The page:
<p>Nestle's Allen's Red Skins and Chicos lollies are being rebranded after the brand announced that it would rename the products due to the names being "out of step with the company's values".</p> <p>Red Skins are being changed to Red Ripper and Chicos will become Cheekies.</p> <p><img id="__mcenew" src="https://oversixtydev.blob.core.windows.net/media/7838837/nestle-body.jpg" alt="" data-udi="umb://media/12be705c35f242d59e404087c693b797" /></p> <p>Nestle general manager confectionery Chris O’Donnell said the renamed products would appear on shelves early next year.</p> <p>“Nestle has an unwavering commitment to upholding respect for our friends, neighbours and colleagues,” he said.</p> <p>“We hope Australians will support the evolution of these two much-loved lollies – while the names are new, the lollies themselves remain unchanged.</p> <p>“We will keep pack changes simple to help lolly lovers find their favourites easily.”</p> <p>The intention for the name change was announced on June 20th, with Nestle vowing to "move quickly" on the issue.</p> <p>However, fans are less than impressed with the new names.</p> <p>"An absolute joke. Those lollies have had there original names for years and no one was offended until now," one person commented on Facebook.</p> <p>"Absolutely rediculous these companies need to stop bowing down to snowflakes and people who look for things to complain about," another agreed.</p>

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ALDI customers “unbelievable” act angers shoppers

<p>An ALDI shopper has furiously called out another customer after she caught them doing something others said they never thought “someone could do”.</p> <p>While it is not unusual for shoppers to open a carton of eggs to check if they are all intact before buying, one woman was caught acting strangely while standing at the display.</p> <p>Taking to the ALDI Mum’s Facebook group, the poster said: “I noticed her swapping eggs from one box to another but I wasn't sure what she was doing until she put the cage free box back.</p> <p>The woman soon realised what the sneaky shopper was doing: “She swapped caged ones with cage free”.</p> <p>Cage free eggs are typically marked at a much higher price point than caged eggs and are considered a better choice by shoppers who are conscious of their purchases.</p> <p>The woman says she alerted the manager, but the culprit had already fled.</p> <p>“It’s not fair to the person who is going pay for them not knowing what’s inside,” the annoyed customer wrote.</p> <p>A number of horrified ALDI shoppers responded to the post, with one saying: “That’s so bad and frustrating that people would do that, I always try to buy free range eggs which aren’t cheap so I wouldn’t be happy!”</p> <p>Another added: “It would never occur to me that someone could do this!”</p> <p>“Unbelievable. I’ve heard everything now. The things people do,” a third person wrote.</p>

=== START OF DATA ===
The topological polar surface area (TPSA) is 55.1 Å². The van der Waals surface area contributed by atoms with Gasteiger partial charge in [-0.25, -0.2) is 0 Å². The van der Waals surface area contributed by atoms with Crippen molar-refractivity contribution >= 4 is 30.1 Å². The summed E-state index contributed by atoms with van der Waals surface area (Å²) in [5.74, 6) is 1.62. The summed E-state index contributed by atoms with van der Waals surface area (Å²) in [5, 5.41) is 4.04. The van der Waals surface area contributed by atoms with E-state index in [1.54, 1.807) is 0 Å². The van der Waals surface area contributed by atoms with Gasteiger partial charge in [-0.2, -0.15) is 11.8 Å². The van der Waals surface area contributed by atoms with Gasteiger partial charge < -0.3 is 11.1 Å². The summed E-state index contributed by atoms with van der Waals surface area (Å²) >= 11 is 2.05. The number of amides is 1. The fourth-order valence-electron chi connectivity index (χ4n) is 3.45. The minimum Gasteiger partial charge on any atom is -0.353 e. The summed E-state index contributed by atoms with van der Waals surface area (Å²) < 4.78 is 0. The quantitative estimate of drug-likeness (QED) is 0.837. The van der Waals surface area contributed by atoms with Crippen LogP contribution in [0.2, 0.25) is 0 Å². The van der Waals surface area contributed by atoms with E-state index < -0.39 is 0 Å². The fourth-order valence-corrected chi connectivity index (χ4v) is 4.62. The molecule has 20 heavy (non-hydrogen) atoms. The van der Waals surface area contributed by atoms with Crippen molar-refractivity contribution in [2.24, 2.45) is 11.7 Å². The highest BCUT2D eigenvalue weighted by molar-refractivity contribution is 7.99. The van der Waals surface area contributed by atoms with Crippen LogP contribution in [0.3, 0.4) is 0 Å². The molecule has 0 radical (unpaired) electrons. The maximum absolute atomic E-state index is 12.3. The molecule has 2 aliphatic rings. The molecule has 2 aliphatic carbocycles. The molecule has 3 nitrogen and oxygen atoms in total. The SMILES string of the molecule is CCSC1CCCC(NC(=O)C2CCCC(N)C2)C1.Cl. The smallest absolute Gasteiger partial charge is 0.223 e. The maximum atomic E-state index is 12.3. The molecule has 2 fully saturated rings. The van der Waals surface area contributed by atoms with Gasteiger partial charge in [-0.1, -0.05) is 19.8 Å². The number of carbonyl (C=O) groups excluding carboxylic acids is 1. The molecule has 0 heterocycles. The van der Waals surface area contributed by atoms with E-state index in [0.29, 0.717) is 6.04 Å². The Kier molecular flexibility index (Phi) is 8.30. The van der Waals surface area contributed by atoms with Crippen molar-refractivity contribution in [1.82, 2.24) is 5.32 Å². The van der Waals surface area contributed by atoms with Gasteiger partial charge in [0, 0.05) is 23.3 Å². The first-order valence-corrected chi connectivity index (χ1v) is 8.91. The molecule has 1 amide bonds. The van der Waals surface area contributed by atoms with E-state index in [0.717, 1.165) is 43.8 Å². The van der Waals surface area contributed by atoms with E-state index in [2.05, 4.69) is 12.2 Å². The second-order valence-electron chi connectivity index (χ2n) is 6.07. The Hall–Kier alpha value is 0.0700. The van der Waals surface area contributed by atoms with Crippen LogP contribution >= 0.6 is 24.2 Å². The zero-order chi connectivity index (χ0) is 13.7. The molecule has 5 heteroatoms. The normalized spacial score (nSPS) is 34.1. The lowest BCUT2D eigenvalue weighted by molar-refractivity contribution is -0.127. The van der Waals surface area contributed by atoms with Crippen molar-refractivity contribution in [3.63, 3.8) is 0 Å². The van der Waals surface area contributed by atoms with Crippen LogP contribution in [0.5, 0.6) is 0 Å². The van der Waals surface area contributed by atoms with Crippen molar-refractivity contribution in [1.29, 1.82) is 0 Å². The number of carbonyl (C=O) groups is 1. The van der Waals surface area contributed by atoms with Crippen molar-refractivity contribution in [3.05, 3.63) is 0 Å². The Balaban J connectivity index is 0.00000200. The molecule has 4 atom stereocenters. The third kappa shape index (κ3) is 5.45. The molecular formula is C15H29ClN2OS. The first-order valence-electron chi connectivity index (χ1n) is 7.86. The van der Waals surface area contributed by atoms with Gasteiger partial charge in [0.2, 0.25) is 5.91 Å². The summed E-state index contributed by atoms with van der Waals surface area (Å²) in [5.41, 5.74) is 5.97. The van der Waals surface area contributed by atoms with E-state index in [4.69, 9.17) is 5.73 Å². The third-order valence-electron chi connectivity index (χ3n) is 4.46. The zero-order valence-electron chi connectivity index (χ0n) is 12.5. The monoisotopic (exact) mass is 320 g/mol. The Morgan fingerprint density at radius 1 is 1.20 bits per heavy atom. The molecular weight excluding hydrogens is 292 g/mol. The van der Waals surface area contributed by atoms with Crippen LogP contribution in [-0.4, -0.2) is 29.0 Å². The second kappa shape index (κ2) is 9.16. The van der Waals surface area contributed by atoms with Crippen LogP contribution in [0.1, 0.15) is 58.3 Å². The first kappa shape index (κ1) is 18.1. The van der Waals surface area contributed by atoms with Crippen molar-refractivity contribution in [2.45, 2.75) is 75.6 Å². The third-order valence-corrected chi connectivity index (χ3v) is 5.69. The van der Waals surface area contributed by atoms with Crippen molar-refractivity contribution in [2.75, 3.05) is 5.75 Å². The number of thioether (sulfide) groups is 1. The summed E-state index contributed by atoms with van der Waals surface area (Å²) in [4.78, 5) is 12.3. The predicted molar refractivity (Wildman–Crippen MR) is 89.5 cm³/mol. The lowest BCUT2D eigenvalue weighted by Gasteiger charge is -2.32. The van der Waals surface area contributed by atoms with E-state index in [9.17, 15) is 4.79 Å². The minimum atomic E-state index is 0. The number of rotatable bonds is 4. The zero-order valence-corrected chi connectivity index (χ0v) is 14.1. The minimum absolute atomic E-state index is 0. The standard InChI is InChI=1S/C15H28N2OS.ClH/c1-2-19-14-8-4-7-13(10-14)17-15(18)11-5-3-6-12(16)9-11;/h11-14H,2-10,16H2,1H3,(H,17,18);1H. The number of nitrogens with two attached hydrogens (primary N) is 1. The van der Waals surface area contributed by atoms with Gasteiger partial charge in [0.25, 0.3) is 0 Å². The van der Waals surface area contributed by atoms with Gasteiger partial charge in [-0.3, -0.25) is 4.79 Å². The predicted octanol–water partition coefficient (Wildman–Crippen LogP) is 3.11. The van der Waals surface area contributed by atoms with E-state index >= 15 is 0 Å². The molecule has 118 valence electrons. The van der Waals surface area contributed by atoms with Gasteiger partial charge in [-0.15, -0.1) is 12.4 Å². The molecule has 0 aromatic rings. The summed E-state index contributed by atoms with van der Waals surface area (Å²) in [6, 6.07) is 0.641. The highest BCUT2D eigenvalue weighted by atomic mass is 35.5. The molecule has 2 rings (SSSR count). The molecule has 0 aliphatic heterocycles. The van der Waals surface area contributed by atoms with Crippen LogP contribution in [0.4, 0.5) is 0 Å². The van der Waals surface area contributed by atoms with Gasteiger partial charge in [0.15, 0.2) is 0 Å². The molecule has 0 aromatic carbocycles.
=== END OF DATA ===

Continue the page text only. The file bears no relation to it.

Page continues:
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Arnotts reveals surprising truth about popular biscuit

<div id="slide-panel-container"> <div class="slide-panel open"> <div class="slide-panel-content"> <div class="pulse_container "> <div class="pulse_content_wrapper"> <div id="pulse-content" class="pulse_content"> <div class="tab is-active"> <div class="space_view middle_style"> <div id="wall" class="wall new_pulse"> <div class="posts_list"> <div class="post_box already_read public" data-id="836801602"> <div class="post "> <div class="post_body_wrapper"> <div class="post_body"> <div class="body_text redactor-styles redactor-in"> <p>Arnott's has just revealed a little known fact about one of its most-loved biscuits.</p> <p>Ginger Nut biscuits are different depending on which Australian state you eat them in, with social media users labelling it the "2020 conspiracy".</p> <p>The renowned biscuit company was happy to confirm the news.</p> <p><img style="width: 500px; height:281.25px;" src="https://oversixtydev.blob.core.windows.net/media/7838792/arnotts-body.jpg" alt="" data-udi="umb://media/3f309488ef5a4b9784c0789338edeab6" /></p> <p>“The Ginger Nut started long ago, back in the 1960s, when we used to have different bakeries in different states each making a Ginger Nut biscuit that their locals loved,” an Arnott’s spokesperson told news.com.au</p> <p>“When Arnott’s became a national company we looked at the possibility of selling one Ginger Nut nationally.</p> <p>“However, Aussies in each state made it clear they loved their homegrown variety, and there’s just no substitute for their Ginger Nut, the version they had grown up and loved.”</p> <p>This means that there are four different recipes in use across different states and territories, with the taste, texture and colour being completely different from the other.</p> <p>WA, SA and NT share the same "sweet recipe", whereas those living in Victoria and Tasmania enjoy an even sweeter flavour which is closest to traditional Giner Nuts overseas.</p> <p>NSW and ACT share the "thick and hard" recipe, while QLD loves the "thin, sweet and dark" recipe.</p> <p>Social media users were either surprised or proud it confirmed what they already knew.</p> <p>“I’ve been living a lie all my life. Why do this to me Arnotts???” a <a rel="noopener" href="https://www.reddit.com/r/australia/comments/fvblnu/i_dont_mean_to_alarm_you_but_i_just_discovered/" target="_blank" class="editor-rtflink">Reddit</a> user said.</p> <p>“I actually got relatives and friends of friends to mail all the different varieties to me, then sat down and did a taste test. Can confirm they’re all very different,” another added, while a third labelled it a “true 2020 conspiracy”.</p> <p>But another responded saying, “I can verify. I have collected Gingernuts from Vic, NSW, ACT and the NT and they are definitely different. NSW/ACT ones are by far the best. Super hard, less sweet and perfect for dipping in tea without falling apart.”</p> </div> </div> </div> </div> </div> </div> </div> </div> </div> </div> </div> </div> </div> </div> </div>